While listing to music on an iPod, the clock display shows the artist, track, and album names for the current track; the iPod display lists that same information at larger sizes, but provides additional information such as the track time, play mode (shuffle, repeat), and track number. In iPod mode, the top four Jump Buttons let you quickly return to the Playlist, Artists, Albums, or Songs menu.
If you’re the observant type, you may have noticed that there’s only a single Radio audio source, rather than separate AM and FM buttons. That’s because the George has only a single radio band—one that tunes both AM and FM. (Chestnut Hill calls this Bandless Radio, although SingleBand might be more accurate.) When tuning FM frequencies, if you try to go up from 107.9, the next frequency is 520 on the AM scale; similarly, if you’re at 1720 on the AM “band,” increasing the frequency takes to you FM 87.9. This works in both directions.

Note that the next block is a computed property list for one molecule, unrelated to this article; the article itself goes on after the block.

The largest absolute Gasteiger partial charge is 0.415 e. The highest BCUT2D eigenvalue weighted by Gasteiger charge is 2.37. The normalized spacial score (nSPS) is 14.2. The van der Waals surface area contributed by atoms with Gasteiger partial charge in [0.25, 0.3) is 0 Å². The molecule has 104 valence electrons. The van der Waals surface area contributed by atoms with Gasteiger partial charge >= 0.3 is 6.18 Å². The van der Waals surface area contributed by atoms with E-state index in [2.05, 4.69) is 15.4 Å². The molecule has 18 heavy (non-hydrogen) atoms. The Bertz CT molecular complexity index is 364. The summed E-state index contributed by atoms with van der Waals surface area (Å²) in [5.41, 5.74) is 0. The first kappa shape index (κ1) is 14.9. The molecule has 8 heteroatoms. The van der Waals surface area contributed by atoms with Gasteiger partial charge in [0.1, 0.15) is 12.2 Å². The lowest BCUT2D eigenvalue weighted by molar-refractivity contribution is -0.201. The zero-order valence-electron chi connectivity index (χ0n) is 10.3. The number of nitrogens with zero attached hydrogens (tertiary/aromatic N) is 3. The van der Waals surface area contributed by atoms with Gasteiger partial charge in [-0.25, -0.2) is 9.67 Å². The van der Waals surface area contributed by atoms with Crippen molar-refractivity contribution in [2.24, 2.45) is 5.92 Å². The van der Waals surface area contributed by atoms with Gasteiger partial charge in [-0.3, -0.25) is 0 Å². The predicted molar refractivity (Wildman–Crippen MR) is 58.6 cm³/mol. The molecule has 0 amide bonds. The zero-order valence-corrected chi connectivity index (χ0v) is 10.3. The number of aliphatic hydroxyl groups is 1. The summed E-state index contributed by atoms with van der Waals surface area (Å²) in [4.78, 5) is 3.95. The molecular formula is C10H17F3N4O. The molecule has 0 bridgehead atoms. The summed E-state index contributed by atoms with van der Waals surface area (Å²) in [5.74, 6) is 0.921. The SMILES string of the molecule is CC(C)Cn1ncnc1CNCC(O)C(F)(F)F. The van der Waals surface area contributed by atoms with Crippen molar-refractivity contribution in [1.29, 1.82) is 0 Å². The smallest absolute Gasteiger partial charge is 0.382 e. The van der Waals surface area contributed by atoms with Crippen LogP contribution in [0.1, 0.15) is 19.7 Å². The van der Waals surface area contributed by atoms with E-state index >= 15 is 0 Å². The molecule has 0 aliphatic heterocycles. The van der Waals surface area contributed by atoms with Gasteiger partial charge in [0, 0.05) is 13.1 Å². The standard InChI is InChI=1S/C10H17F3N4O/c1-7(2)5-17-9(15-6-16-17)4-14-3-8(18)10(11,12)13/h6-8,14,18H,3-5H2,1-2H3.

You choose a station by pressing the control knob once to enter radio-tuning mode and then turning the knob. (You can use the Back and Forward buttons, as well, although the knob is much faster for traversing a large swath of frequencies.) You can also save up to 24 presets for any combination of AM and FM stations. These correspond to four banks of Jump Buttons; in each bank, the six Jump Buttons on the left correspond to six presets and the two on the right function as Previous Bank and Next Bank buttons. My favorite feature here is that, as I mentioned above, the Jump Button display on the screen shows the actual frequency to which each preset button corresponds.
I appreciated this excellent preset functionality, especially since I’m not quite convinced of the convenience of Bandless Radio. On the one hand, it does reduce the number of audio sources, making overall operation simpler; on the other hand, it requires more effort than a standard radio to switch from, say, FM 97.7 to AM 1080. Having presets spaced throughout the radio spectrum helps, as these presets let you quickly jump to a frequency near the one to which you’re actually trying to get.